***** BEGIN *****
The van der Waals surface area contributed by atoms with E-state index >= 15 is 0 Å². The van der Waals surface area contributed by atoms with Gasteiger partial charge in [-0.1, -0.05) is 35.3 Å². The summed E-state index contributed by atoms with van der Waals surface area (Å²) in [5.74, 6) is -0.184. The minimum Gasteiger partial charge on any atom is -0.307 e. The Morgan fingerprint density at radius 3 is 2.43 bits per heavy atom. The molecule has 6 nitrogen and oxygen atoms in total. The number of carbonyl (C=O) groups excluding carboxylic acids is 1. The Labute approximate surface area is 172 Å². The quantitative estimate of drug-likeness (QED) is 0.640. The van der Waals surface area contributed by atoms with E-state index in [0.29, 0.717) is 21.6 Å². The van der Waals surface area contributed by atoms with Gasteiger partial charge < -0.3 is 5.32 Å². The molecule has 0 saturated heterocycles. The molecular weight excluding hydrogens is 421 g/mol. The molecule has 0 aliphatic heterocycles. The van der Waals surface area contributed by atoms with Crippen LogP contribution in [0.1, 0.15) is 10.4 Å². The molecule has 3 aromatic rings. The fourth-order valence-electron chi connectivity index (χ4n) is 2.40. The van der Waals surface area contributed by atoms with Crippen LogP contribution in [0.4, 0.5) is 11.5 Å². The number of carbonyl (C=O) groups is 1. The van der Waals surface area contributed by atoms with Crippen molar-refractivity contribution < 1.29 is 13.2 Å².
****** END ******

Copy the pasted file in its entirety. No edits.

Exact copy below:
The van der Waals surface area contributed by atoms with E-state index >= 15 is 0 Å². The van der Waals surface area contributed by atoms with Gasteiger partial charge in [-0.1, -0.05) is 35.3 Å². The summed E-state index contributed by atoms with van der Waals surface area (Å²) in [5.74, 6) is -0.184. The minimum Gasteiger partial charge on any atom is -0.307 e. The Morgan fingerprint density at radius 3 is 2.43 bits per heavy atom. The molecule has 6 nitrogen and oxygen atoms in total. The number of carbonyl (C=O) groups excluding carboxylic acids is 1. The Labute approximate surface area is 172 Å². The quantitative estimate of drug-likeness (QED) is 0.640. The van der Waals surface area contributed by atoms with E-state index in [0.29, 0.717) is 21.6 Å². The van der Waals surface area contributed by atoms with Gasteiger partial charge < -0.3 is 5.32 Å². The molecule has 0 saturated heterocycles. The molecular weight excluding hydrogens is 421 g/mol. The molecule has 0 aliphatic heterocycles. The van der Waals surface area contributed by atoms with Crippen LogP contribution in [0.1, 0.15) is 10.4 Å². The molecule has 3 aromatic rings. The fourth-order valence-electron chi connectivity index (χ4n) is 2.40. The van der Waals surface area contributed by atoms with Crippen LogP contribution in [0.4, 0.5) is 11.5 Å². The number of carbonyl (C=O) groups is 1. The van der Waals surface area contributed by atoms with Crippen molar-refractivity contribution < 1.29 is 13.2 Å².